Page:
Aaron’s mum says she was “amazed” by Aaron’s achievement and is obviously proud. She says, “I don’t think he finds it easy, but he works hard”.
Learning that ‘hard work pays off’ is an essential life skill for kids. They will face many challenges in school, such as exams, and even more as they go into adulthood. Instilling the value of perseverance in kids from an early age is likely to help them succeed in their school studies and other areas of life.
The journey in learning and improvement never ends in martial arts – even after black belt you can progress through the Dan grades and take on new challenges such as teaching. Martial arts never aims to be easy, but it can be hugely rewarding for kids to be able to look back and see how far they’ve come on their journey and how much they’ve improved.
Martial Arts can help kids deal with anger issues
Kids who are struggling with feelings of anger need a positive and safe outlet to help them to manage their emotions. Punching and kicking bags is a good and non-destructive way to manage feelings of anger, stress and frustration.
Ginny, mum to Poppy and Bella, says that her girls have “changed dramatically” since they started Taekwon-do and have gained a lot more confidence: “My eldest, Poppy, had some anger issues and they’ve calmed down a lot”.
She says that Poppy has been training for a year and “it has done her a world of good coming here. She’s a different girl”. Ginny says the instructors are “all very welcoming” and that the gym is “a lovely place to come as well” and likes the viewing area for parents where they can watch their kids train.
Poppy seems a little shy in her interview but says she has become more confident through training in Taekwon-do. She especially enjoys doing flying kicks and sparring the instructors.
Her younger sister Bella started a few weeks ago. Bella seems to really look forward to class, and was eagerly waiting beside the mat before the start. Bella seems to have been particularly inspired by one of the instructors, Willow Manton (3rd Dan). Ginny says “Mr Manton is Bella’s hero”. Bella’s favourite part of Taekwon-do class is the kicks and she wants to follow in Mr Manton’s footsteps and get her black belt and to go into teaching. She says she feels confident that she could defend herself against bullies “even if they’re bigger than me”.
Martial Arts teaches goal setting and perseverance
“I would like to be in the Olympics when I’m older,” says 11-year-old Lily, who has set herself the goal of becoming a world champion and is determined to make it happen.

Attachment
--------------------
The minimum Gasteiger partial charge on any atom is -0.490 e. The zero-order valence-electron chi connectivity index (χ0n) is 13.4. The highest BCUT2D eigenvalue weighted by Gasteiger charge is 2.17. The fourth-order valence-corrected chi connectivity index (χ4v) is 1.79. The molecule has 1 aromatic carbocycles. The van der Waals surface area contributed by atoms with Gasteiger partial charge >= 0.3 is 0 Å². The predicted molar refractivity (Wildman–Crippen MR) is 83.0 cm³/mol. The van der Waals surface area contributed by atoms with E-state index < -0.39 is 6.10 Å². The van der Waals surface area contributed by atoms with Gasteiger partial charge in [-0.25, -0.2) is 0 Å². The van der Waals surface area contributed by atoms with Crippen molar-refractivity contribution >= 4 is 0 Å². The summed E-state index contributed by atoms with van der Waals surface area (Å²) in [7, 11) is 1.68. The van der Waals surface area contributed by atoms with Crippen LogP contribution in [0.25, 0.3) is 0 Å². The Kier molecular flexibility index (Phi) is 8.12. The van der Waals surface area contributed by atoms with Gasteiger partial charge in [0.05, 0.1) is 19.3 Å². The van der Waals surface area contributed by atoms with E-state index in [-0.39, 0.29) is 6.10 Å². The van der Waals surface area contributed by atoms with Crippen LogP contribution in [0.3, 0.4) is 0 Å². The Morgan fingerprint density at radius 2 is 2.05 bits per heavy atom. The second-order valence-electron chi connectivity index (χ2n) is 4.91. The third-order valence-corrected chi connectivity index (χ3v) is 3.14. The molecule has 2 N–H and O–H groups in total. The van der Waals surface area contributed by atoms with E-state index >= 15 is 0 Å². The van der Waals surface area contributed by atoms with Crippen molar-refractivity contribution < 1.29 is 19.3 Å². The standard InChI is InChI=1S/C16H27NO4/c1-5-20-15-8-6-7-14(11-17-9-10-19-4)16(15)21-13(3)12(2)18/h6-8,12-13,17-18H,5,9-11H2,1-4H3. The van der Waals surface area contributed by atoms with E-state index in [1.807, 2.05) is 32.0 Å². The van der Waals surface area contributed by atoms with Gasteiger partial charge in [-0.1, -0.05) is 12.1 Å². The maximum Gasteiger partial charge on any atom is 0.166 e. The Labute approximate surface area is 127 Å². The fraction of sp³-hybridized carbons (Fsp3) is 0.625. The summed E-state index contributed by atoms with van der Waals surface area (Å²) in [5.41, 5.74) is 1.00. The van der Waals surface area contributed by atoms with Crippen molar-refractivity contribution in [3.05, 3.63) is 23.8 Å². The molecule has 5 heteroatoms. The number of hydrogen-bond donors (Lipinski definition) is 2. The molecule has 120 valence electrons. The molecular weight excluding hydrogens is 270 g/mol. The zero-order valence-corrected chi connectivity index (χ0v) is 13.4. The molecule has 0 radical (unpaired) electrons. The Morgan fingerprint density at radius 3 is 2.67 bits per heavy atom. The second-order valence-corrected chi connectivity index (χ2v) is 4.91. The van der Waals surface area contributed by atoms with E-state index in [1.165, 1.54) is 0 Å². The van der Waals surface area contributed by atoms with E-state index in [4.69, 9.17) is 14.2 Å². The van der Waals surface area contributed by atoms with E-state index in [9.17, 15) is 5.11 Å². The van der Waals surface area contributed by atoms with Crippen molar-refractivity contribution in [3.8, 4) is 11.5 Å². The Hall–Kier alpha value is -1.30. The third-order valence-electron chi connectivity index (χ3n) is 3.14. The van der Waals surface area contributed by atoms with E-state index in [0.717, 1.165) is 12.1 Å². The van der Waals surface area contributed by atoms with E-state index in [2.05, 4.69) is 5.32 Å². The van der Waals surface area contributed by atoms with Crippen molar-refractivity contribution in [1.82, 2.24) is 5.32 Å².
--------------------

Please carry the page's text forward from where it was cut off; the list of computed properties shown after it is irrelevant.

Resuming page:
Lily is part of Team Apex, Evesham Martial Arts’ squad to train future world champions. Recently, she competed in a tournament in The Netherlands for the Holland Cup and won silver in sparring – a massive achievement at one of Europe’s biggest tournaments.
Lily works incredibly hard. She has been training at Evesham Martial Arts for three years and also practises at home. She is now a red belt (2nd kup) and is hoping to achieve 1st Dan (black belt) by the end of next year and she’s already miles ahead. This young woman has a strong sense of dedication and confidence in her abilities and says she already started learning her next pattern even before she found out if she had passed her red belt grading.
“I love learning new patterns,” she says and she also enjoys kicks and sparring. She really likes the instructors at Evesham Martial Arts: “They’re really nice. I love them! They’re funny and good teachers”.
Lily says that Taekwon-do has “definitely changed me as a person. I wasn’t as confident as I am now” and says that training in Taekwon-do has also helped her to stand up to bullies: “Sometimes at school people say mean things about me. At Taekwon-do they teach you how to stand up to bullies… they leave me alone now”.
Lily says that Taekwon-do has helped her to focus and that she uses the Taekwon-do tenets in everyday life, recently persevering through her exams. She believes the most important tenet is perseverance: “You should never give up and if you want to achieve a goal, stick to it until you achieve it then set a new standard for yourself to get to”.
She says that it will take “all of the Taekwon-do tenets and patience” to become an Olympic champion. It’s an ambitious goal, but Lily definitely has the skill and dedication to achieve it.
Where could starting a new adventure training in martial arts take your child? Achieving a black belt, international competitions or inspiring others through teaching? Evesham Martial Arts offers two lessons free as a trial so there’s no excuse not to give it a go!